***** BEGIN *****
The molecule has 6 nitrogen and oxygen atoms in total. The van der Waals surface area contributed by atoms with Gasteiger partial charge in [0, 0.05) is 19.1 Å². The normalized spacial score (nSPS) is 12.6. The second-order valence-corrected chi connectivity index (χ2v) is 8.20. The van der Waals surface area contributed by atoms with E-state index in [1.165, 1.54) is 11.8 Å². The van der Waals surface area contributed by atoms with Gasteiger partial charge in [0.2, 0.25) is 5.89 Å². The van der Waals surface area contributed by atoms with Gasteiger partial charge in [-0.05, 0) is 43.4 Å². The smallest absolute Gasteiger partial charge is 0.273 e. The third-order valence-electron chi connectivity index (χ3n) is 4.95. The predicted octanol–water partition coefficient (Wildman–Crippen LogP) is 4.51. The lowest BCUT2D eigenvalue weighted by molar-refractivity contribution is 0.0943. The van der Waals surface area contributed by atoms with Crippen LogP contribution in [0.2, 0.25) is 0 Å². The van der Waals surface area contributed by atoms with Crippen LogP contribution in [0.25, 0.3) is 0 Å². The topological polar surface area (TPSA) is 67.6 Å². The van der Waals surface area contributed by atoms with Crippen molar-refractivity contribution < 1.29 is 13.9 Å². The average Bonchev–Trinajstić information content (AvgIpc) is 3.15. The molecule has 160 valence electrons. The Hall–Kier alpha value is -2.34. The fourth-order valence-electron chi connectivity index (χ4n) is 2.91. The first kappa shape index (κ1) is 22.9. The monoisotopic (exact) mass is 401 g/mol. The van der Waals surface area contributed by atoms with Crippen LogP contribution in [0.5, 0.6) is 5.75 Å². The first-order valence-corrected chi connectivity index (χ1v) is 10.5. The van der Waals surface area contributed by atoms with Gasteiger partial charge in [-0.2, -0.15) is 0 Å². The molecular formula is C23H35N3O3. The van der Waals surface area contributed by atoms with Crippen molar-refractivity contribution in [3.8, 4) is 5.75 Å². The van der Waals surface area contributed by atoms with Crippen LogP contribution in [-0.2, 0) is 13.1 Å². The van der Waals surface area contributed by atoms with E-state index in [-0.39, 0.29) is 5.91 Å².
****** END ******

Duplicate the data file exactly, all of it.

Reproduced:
The molecule has 6 nitrogen and oxygen atoms in total. The van der Waals surface area contributed by atoms with Gasteiger partial charge in [0, 0.05) is 19.1 Å². The normalized spacial score (nSPS) is 12.6. The second-order valence-corrected chi connectivity index (χ2v) is 8.20. The van der Waals surface area contributed by atoms with E-state index in [1.165, 1.54) is 11.8 Å². The van der Waals surface area contributed by atoms with Gasteiger partial charge in [0.2, 0.25) is 5.89 Å². The van der Waals surface area contributed by atoms with Gasteiger partial charge in [-0.05, 0) is 43.4 Å². The smallest absolute Gasteiger partial charge is 0.273 e. The third-order valence-electron chi connectivity index (χ3n) is 4.95. The predicted octanol–water partition coefficient (Wildman–Crippen LogP) is 4.51. The lowest BCUT2D eigenvalue weighted by molar-refractivity contribution is 0.0943. The van der Waals surface area contributed by atoms with Crippen LogP contribution in [0.2, 0.25) is 0 Å². The van der Waals surface area contributed by atoms with Crippen LogP contribution in [0.25, 0.3) is 0 Å². The topological polar surface area (TPSA) is 67.6 Å². The van der Waals surface area contributed by atoms with Crippen molar-refractivity contribution < 1.29 is 13.9 Å². The average Bonchev–Trinajstić information content (AvgIpc) is 3.15. The molecule has 160 valence electrons. The Hall–Kier alpha value is -2.34. The fourth-order valence-electron chi connectivity index (χ4n) is 2.91. The first kappa shape index (κ1) is 22.9. The monoisotopic (exact) mass is 401 g/mol. The van der Waals surface area contributed by atoms with Crippen LogP contribution in [0.5, 0.6) is 5.75 Å². The first-order valence-corrected chi connectivity index (χ1v) is 10.5. The van der Waals surface area contributed by atoms with Gasteiger partial charge in [-0.2, -0.15) is 0 Å². The molecular formula is C23H35N3O3. The van der Waals surface area contributed by atoms with Crippen molar-refractivity contribution in [3.8, 4) is 5.75 Å². The van der Waals surface area contributed by atoms with Crippen LogP contribution in [-0.2, 0) is 13.1 Å². The van der Waals surface area contributed by atoms with E-state index in [-0.39, 0.29) is 5.91 Å².